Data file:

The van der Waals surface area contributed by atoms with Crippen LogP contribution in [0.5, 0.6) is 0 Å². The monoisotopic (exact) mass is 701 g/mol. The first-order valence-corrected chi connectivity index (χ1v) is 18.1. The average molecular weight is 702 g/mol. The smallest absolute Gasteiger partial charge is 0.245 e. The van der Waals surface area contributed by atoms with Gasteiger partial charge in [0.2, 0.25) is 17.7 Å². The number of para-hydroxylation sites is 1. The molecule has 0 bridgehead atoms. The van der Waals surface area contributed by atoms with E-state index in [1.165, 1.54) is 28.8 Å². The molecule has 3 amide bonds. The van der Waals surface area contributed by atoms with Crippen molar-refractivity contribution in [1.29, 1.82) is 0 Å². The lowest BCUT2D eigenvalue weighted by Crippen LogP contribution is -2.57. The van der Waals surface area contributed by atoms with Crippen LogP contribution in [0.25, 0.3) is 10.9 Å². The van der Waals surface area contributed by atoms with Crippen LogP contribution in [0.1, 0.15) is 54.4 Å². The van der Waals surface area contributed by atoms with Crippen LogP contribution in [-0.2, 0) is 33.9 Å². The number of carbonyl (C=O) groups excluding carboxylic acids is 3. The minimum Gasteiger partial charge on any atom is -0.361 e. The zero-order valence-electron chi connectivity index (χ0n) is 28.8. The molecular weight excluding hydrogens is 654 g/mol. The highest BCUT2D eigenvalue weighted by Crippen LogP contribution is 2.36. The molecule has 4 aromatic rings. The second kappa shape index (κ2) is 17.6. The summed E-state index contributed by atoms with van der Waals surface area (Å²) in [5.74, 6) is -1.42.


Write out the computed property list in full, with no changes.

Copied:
The van der Waals surface area contributed by atoms with Crippen LogP contribution in [0.5, 0.6) is 0 Å². The monoisotopic (exact) mass is 701 g/mol. The first-order valence-corrected chi connectivity index (χ1v) is 18.1. The average molecular weight is 702 g/mol. The smallest absolute Gasteiger partial charge is 0.245 e. The van der Waals surface area contributed by atoms with Gasteiger partial charge in [0.2, 0.25) is 17.7 Å². The number of para-hydroxylation sites is 1. The molecule has 0 bridgehead atoms. The van der Waals surface area contributed by atoms with E-state index in [1.165, 1.54) is 28.8 Å². The molecule has 3 amide bonds. The van der Waals surface area contributed by atoms with Crippen molar-refractivity contribution in [1.29, 1.82) is 0 Å². The lowest BCUT2D eigenvalue weighted by Crippen LogP contribution is -2.57. The van der Waals surface area contributed by atoms with Crippen LogP contribution in [0.25, 0.3) is 10.9 Å². The van der Waals surface area contributed by atoms with Crippen LogP contribution in [0.1, 0.15) is 54.4 Å². The van der Waals surface area contributed by atoms with Crippen LogP contribution in [-0.2, 0) is 33.9 Å². The number of carbonyl (C=O) groups excluding carboxylic acids is 3. The minimum Gasteiger partial charge on any atom is -0.361 e. The zero-order valence-electron chi connectivity index (χ0n) is 28.8. The molecular weight excluding hydrogens is 654 g/mol. The highest BCUT2D eigenvalue weighted by Crippen LogP contribution is 2.36. The molecule has 4 aromatic rings. The second kappa shape index (κ2) is 17.6. The summed E-state index contributed by atoms with van der Waals surface area (Å²) in [5.74, 6) is -1.42.